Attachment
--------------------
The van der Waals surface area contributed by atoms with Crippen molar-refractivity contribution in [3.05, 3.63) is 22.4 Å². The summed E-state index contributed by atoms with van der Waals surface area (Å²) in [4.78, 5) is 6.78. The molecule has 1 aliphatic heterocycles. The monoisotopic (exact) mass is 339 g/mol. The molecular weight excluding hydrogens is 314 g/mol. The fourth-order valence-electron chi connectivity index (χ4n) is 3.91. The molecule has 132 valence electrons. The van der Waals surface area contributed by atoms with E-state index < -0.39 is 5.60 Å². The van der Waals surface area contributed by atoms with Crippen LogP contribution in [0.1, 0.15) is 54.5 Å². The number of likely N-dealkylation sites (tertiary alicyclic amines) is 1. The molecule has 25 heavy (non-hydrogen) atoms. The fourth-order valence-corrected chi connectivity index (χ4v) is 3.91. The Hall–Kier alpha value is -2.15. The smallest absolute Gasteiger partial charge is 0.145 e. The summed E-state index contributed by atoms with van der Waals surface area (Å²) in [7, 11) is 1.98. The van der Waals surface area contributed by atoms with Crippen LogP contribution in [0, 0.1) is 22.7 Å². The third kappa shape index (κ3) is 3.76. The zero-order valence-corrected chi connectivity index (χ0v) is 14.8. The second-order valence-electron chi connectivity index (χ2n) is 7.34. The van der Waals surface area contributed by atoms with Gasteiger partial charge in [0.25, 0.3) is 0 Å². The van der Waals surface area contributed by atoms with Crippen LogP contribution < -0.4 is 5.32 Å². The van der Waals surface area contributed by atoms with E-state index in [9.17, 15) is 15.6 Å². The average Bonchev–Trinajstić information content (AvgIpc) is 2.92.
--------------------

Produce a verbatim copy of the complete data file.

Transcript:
The van der Waals surface area contributed by atoms with Crippen molar-refractivity contribution in [3.05, 3.63) is 22.4 Å². The summed E-state index contributed by atoms with van der Waals surface area (Å²) in [4.78, 5) is 6.78. The molecule has 1 aliphatic heterocycles. The monoisotopic (exact) mass is 339 g/mol. The molecular weight excluding hydrogens is 314 g/mol. The fourth-order valence-electron chi connectivity index (χ4n) is 3.91. The molecule has 132 valence electrons. The van der Waals surface area contributed by atoms with E-state index < -0.39 is 5.60 Å². The van der Waals surface area contributed by atoms with Crippen LogP contribution in [0.1, 0.15) is 54.5 Å². The number of likely N-dealkylation sites (tertiary alicyclic amines) is 1. The molecule has 25 heavy (non-hydrogen) atoms. The fourth-order valence-corrected chi connectivity index (χ4v) is 3.91. The Hall–Kier alpha value is -2.15. The smallest absolute Gasteiger partial charge is 0.145 e. The summed E-state index contributed by atoms with van der Waals surface area (Å²) in [7, 11) is 1.98. The van der Waals surface area contributed by atoms with Crippen LogP contribution in [0, 0.1) is 22.7 Å². The third kappa shape index (κ3) is 3.76. The zero-order valence-corrected chi connectivity index (χ0v) is 14.8. The second-order valence-electron chi connectivity index (χ2n) is 7.34. The van der Waals surface area contributed by atoms with Gasteiger partial charge in [0.25, 0.3) is 0 Å². The van der Waals surface area contributed by atoms with Crippen LogP contribution < -0.4 is 5.32 Å². The van der Waals surface area contributed by atoms with E-state index in [9.17, 15) is 15.6 Å². The average Bonchev–Trinajstić information content (AvgIpc) is 2.92.